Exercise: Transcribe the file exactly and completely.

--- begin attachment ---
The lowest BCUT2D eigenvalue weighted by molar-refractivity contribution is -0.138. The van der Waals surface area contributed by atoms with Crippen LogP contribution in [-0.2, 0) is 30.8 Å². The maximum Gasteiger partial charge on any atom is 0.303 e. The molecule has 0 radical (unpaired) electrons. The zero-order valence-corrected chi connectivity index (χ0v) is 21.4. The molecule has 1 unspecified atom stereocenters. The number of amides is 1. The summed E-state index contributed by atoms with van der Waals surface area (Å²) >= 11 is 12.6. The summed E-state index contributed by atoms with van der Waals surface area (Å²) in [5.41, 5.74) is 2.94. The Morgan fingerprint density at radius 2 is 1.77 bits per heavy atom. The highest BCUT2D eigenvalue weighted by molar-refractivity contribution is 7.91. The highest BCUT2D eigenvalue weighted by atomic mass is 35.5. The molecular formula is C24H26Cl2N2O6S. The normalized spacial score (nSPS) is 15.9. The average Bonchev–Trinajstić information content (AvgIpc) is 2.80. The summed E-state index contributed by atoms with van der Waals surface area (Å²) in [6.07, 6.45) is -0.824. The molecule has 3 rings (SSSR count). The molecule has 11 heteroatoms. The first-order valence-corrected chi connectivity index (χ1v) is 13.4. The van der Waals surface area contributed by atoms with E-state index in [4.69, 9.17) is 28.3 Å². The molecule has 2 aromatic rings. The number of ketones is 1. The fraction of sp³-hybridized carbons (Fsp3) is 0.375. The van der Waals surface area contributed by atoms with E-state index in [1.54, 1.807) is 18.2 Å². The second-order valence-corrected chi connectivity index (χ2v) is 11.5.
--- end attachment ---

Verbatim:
The lowest BCUT2D eigenvalue weighted by molar-refractivity contribution is -0.138. The van der Waals surface area contributed by atoms with Crippen LogP contribution in [-0.2, 0) is 30.8 Å². The maximum Gasteiger partial charge on any atom is 0.303 e. The molecule has 0 radical (unpaired) electrons. The zero-order valence-corrected chi connectivity index (χ0v) is 21.4. The molecule has 1 unspecified atom stereocenters. The number of amides is 1. The summed E-state index contributed by atoms with van der Waals surface area (Å²) >= 11 is 12.6. The summed E-state index contributed by atoms with van der Waals surface area (Å²) in [5.41, 5.74) is 2.94. The Morgan fingerprint density at radius 2 is 1.77 bits per heavy atom. The highest BCUT2D eigenvalue weighted by molar-refractivity contribution is 7.91. The highest BCUT2D eigenvalue weighted by atomic mass is 35.5. The molecular formula is C24H26Cl2N2O6S. The normalized spacial score (nSPS) is 15.9. The average Bonchev–Trinajstić information content (AvgIpc) is 2.80. The summed E-state index contributed by atoms with van der Waals surface area (Å²) in [6.07, 6.45) is -0.824. The molecule has 3 rings (SSSR count). The molecule has 11 heteroatoms. The first-order valence-corrected chi connectivity index (χ1v) is 13.4. The van der Waals surface area contributed by atoms with E-state index in [4.69, 9.17) is 28.3 Å². The molecule has 2 aromatic rings. The number of ketones is 1. The fraction of sp³-hybridized carbons (Fsp3) is 0.375. The van der Waals surface area contributed by atoms with E-state index in [1.54, 1.807) is 18.2 Å². The second-order valence-corrected chi connectivity index (χ2v) is 11.5.